EPA Science Matters Newsletter: Partnerships to Protect Chesapeake Bay (Published January 2014)

EPA researchers and partners are working to reduce pollution and restore the health of Chesapeake Bay.

The Thomas Point Shoal Light House in Chesapeake Bay.

EPA scientists have joined forces with a variety of organizations to support research to help protect the health and sustainability of Chesapeake Bay, the largest estuary in the United States and an important economic resource.

The Agency is a partner of the Chesapeake Bay Program, a unique regional collaboration that has been working to restore Chesapeake Bay and the surrounding watershed since 1983. The program was formed in response to a study commissioned by Congress detailing how excess nutrient pollution was leading to the degradation of the Bay ecosystem.

Since that time, EPA scientists and Bay Program partners have been working to continually assess the health of Chesapeake Bay and its rivers in order to inform decision makers so they can work to improve the Bay. In 2010, the Agency established the Chesapeake Bay Total Maximum Daily Load, a comprehensive “pollution diet” to restore clean water in the Bay and surrounding streams, creeks and rivers.

A Total Maximum Daily Load, often referred to by the acronym “TMDL,” is the maximum amount of pollution a water body can receive and still meet state water quality standards set to ensure waterways are safe for people to swim in and consume fish from. Yearly TMDLs are set for nitrogen, phosphorus and sediment. The Bay TMDL is an essential part of the larger plan to ensure that all actions to control Bay pollution are in place by 2025, with practices in place by 2017 to meet 60 percent of the necessary pollution reductions.

“The state-federal Chesapeake Bay Program partnership has greatly benefited from the work of EPA scientists,” said Rich Batiuk, Associate Director for Science, Analysis and Implementation at the Chesapeake Bay Program Office. “For example, Delaware, Maryland, Virginia, and the District of Columbia have Chesapeake Bay dissolved oxygen water quality standards in their regulations based on years of outstanding research carried out in EPA’s Narragansett, RI lab in the 1990s. And more recently, optimization modeling by EPA scientists is being used as the basis for policy analysis leading to Chesapeake Bay watershed nutrient trading guidelines. The Partnership puts EPA research findings like that to work restoring the Bay.”

EPA STARS: Supporting Bay Research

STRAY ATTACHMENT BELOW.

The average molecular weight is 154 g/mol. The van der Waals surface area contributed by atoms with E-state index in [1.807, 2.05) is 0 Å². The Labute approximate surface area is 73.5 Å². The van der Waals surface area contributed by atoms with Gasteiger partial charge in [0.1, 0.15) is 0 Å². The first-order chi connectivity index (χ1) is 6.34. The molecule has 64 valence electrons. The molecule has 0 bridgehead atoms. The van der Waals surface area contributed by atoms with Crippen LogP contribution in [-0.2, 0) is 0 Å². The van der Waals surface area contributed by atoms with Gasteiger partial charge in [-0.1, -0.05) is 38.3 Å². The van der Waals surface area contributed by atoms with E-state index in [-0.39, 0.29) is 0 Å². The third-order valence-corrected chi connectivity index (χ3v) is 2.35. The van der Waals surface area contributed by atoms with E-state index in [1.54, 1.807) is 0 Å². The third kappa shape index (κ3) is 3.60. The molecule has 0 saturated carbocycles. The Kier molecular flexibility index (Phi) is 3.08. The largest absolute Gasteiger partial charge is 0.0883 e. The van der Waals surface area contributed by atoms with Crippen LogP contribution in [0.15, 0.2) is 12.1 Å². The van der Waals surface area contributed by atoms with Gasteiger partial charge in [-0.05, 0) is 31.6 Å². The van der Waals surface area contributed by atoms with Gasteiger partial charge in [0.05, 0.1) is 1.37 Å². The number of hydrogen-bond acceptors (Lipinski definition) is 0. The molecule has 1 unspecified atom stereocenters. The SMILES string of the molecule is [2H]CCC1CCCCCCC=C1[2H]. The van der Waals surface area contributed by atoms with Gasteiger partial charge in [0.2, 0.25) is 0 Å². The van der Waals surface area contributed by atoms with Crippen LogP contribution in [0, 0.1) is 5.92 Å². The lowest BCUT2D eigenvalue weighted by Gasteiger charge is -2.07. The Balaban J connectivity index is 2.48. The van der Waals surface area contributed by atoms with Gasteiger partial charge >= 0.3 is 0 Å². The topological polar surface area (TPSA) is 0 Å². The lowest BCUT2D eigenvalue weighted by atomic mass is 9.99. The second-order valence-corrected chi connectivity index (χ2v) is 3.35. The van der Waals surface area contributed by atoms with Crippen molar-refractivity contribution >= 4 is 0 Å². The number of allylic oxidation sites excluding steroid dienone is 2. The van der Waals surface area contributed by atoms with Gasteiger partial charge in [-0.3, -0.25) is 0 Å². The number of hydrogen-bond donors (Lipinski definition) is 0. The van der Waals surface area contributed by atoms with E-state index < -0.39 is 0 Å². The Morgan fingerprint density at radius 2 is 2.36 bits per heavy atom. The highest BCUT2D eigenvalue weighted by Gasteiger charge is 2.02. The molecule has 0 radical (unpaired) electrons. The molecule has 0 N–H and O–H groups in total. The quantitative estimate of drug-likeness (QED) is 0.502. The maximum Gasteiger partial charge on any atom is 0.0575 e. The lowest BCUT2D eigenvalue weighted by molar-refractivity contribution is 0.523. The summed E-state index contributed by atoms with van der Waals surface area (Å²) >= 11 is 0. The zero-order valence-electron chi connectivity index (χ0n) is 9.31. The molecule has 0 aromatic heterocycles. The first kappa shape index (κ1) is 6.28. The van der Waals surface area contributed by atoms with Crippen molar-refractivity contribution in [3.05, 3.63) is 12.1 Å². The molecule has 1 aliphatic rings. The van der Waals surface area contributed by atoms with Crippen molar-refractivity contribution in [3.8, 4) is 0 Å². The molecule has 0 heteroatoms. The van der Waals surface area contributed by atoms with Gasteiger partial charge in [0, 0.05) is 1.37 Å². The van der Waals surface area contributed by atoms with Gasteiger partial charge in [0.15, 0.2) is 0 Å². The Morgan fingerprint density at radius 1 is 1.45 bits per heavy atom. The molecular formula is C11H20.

EPA’s Science to Achieve Results (STAR) grant program engages the nation’s best (nongovernment) scientists and engineers to complement the Agency’s own intramural research.

Economic Powerhouse: Commercial seafood in Maryland and Virginia, two states that border Chesapeake Bay, contribute more than $3 billion in sales and account for almost 34,000 local jobs. (Source: The 2009 Fisheries Economics of the U.S. report, National Marine Fishers Service.)

As part of that program, Federal, state and local officials gathered at Bladensburg Waterfront Park, MD in September 2012 to announce a $691,674 U.S. Environmental Protection Agency Sustainable Chesapeake Grant awarded to the University of Maryland.

“EPA’s grant of $700,000 to the University of Maryland will enable the university and local communities to form a collaborative partnership that will help develop ways to better identify runoff hotspots and improve overall stormwater management,” said U.S. Senator Benjamin Cardin, during the ceremonies. Cardin is chairman of the Water and Wildlife Subcommittee of the Environment and Public Works Committee.

The Agency-supported project will focus on improving the management of stormwater in Howard County Maryland’s Wilde Lake watershed and the District of Columbia’s Watts Branch watershed. It will help community members identify stormwater problem areas and obstacles they face, increase the use of best management practices, and design more locally-driven solutions.

University of Maryland Environmental Science and Technology Professor Paul Leisnham, Ph.D., who is serving as the Principal Investigator for the project, says “the team expects that the tool will prove useful for watershed managers, but the education component is extremely important as well. Throughout the study the team will work with community members to educate them on water resources and best management practices.”

The grant follows a related 2011 EPA STAR award of almost $2.5 million to Penn State University to open an interdisciplinary research center where scientists are studying how decisions are made at multiple levels to improve the design and implementation of innovative, sustainable stormwater management systems.

Related Resources